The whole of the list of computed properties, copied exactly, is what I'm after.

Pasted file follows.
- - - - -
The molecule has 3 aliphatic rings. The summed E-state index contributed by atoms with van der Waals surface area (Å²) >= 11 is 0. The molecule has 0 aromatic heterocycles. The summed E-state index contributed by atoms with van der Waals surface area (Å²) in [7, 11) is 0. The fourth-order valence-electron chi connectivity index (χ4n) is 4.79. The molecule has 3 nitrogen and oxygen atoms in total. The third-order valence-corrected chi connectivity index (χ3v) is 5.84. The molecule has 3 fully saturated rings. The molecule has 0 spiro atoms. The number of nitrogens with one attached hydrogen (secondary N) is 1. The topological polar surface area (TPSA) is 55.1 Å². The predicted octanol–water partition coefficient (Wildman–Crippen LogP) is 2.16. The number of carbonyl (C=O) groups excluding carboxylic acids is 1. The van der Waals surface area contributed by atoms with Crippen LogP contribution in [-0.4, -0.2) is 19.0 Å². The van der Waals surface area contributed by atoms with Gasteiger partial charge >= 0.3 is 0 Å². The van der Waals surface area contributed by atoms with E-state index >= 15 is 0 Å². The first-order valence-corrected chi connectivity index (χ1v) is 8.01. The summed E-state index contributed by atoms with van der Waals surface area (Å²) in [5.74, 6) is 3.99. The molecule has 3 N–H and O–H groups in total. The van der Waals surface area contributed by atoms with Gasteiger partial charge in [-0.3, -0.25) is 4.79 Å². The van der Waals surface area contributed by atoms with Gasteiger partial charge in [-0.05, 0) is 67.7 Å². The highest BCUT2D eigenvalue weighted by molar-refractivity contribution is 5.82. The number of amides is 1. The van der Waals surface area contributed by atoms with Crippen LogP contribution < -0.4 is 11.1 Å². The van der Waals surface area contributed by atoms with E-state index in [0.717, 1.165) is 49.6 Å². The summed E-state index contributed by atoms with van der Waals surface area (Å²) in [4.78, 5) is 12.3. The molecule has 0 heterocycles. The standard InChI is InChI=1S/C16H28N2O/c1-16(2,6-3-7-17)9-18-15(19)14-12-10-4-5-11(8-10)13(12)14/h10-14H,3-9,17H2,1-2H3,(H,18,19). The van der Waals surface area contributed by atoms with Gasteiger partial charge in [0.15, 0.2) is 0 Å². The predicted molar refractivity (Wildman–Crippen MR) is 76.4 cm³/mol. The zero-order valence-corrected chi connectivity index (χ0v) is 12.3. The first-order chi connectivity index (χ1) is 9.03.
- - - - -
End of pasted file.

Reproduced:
The molecule has 3 aliphatic rings. The summed E-state index contributed by atoms with van der Waals surface area (Å²) >= 11 is 0. The molecule has 0 aromatic heterocycles. The summed E-state index contributed by atoms with van der Waals surface area (Å²) in [7, 11) is 0. The fourth-order valence-electron chi connectivity index (χ4n) is 4.79. The molecule has 3 nitrogen and oxygen atoms in total. The third-order valence-corrected chi connectivity index (χ3v) is 5.84. The molecule has 3 fully saturated rings. The molecule has 0 spiro atoms. The number of nitrogens with one attached hydrogen (secondary N) is 1. The topological polar surface area (TPSA) is 55.1 Å². The predicted octanol–water partition coefficient (Wildman–Crippen LogP) is 2.16. The number of carbonyl (C=O) groups excluding carboxylic acids is 1. The van der Waals surface area contributed by atoms with Crippen LogP contribution in [-0.4, -0.2) is 19.0 Å². The van der Waals surface area contributed by atoms with Gasteiger partial charge >= 0.3 is 0 Å². The van der Waals surface area contributed by atoms with E-state index >= 15 is 0 Å². The first-order valence-corrected chi connectivity index (χ1v) is 8.01. The summed E-state index contributed by atoms with van der Waals surface area (Å²) in [5.74, 6) is 3.99. The molecule has 3 N–H and O–H groups in total. The van der Waals surface area contributed by atoms with Gasteiger partial charge in [-0.3, -0.25) is 4.79 Å². The van der Waals surface area contributed by atoms with Gasteiger partial charge in [-0.05, 0) is 67.7 Å². The highest BCUT2D eigenvalue weighted by molar-refractivity contribution is 5.82. The number of amides is 1. The van der Waals surface area contributed by atoms with Crippen LogP contribution < -0.4 is 11.1 Å². The van der Waals surface area contributed by atoms with E-state index in [0.717, 1.165) is 49.6 Å². The summed E-state index contributed by atoms with van der Waals surface area (Å²) in [4.78, 5) is 12.3. The molecule has 0 heterocycles. The standard InChI is InChI=1S/C16H28N2O/c1-16(2,6-3-7-17)9-18-15(19)14-12-10-4-5-11(8-10)13(12)14/h10-14H,3-9,17H2,1-2H3,(H,18,19). The van der Waals surface area contributed by atoms with Gasteiger partial charge in [0.15, 0.2) is 0 Å². The predicted molar refractivity (Wildman–Crippen MR) is 76.4 cm³/mol. The zero-order valence-corrected chi connectivity index (χ0v) is 12.3. The first-order chi connectivity index (χ1) is 9.03.